Friday, July 8, 2011
Theodore Roszak dies at age 77
Theodore Roszak, a writer who coined the term "counter-culture," has died at age 77. Roszak was a multi-genre author best known for his seminal 1968 book, The Making of a Counter-Culture. He taught at Stanford University, the University of British Columbia, and San Francisco State University before joining CalState Hayward
Roszak first came to public prominence in 1968, with the publication of The Making of a Counter Culture which chronicled and gave explanation to the European and North American counterculture of the 1960s. His other books include include The Cult of Information, The Gendered Atom: Reflections on the Sexual Psychology of Science, The Voice of the Earth, and Ecopsychology: Healing the Mind, Restoring the Earth. Roszak was twice nominated for the National Book Award.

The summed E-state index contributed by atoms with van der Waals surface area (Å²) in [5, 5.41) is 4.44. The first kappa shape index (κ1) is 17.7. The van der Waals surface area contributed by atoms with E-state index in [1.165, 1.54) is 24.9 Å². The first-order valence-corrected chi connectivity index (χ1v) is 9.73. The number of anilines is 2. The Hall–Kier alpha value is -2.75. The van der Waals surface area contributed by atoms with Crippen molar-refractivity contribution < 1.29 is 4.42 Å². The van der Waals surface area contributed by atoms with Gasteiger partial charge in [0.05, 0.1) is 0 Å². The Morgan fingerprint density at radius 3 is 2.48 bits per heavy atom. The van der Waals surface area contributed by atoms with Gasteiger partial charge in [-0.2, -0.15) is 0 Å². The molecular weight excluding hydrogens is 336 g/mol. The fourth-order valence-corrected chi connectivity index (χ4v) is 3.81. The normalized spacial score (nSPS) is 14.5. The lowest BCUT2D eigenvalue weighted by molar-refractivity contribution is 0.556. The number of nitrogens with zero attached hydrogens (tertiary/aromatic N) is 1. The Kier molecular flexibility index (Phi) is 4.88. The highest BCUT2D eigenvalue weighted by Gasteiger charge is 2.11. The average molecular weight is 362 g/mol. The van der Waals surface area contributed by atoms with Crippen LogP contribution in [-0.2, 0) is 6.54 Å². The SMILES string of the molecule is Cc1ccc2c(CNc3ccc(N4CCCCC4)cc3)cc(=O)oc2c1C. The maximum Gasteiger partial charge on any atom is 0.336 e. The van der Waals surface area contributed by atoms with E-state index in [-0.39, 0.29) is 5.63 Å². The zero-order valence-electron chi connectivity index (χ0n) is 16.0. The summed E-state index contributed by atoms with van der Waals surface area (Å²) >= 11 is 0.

His fiction includes Flicker and the Tiptree award-winning Memoirs of Elizabeth Frankenstein. His most recent novel, published in 2003, is The Devil and Daniel Silverman.
Roszak described Flicker to me as "a secret history of the movies." Louise Brooks plays a part in the story. Roszak also told me he was a big fan of the actress, and had seen many of her movies. At one point, Darren Aronofsky was backing a production of a movie version of the book.
Posted by thomas gladysz / Louise Brooks Society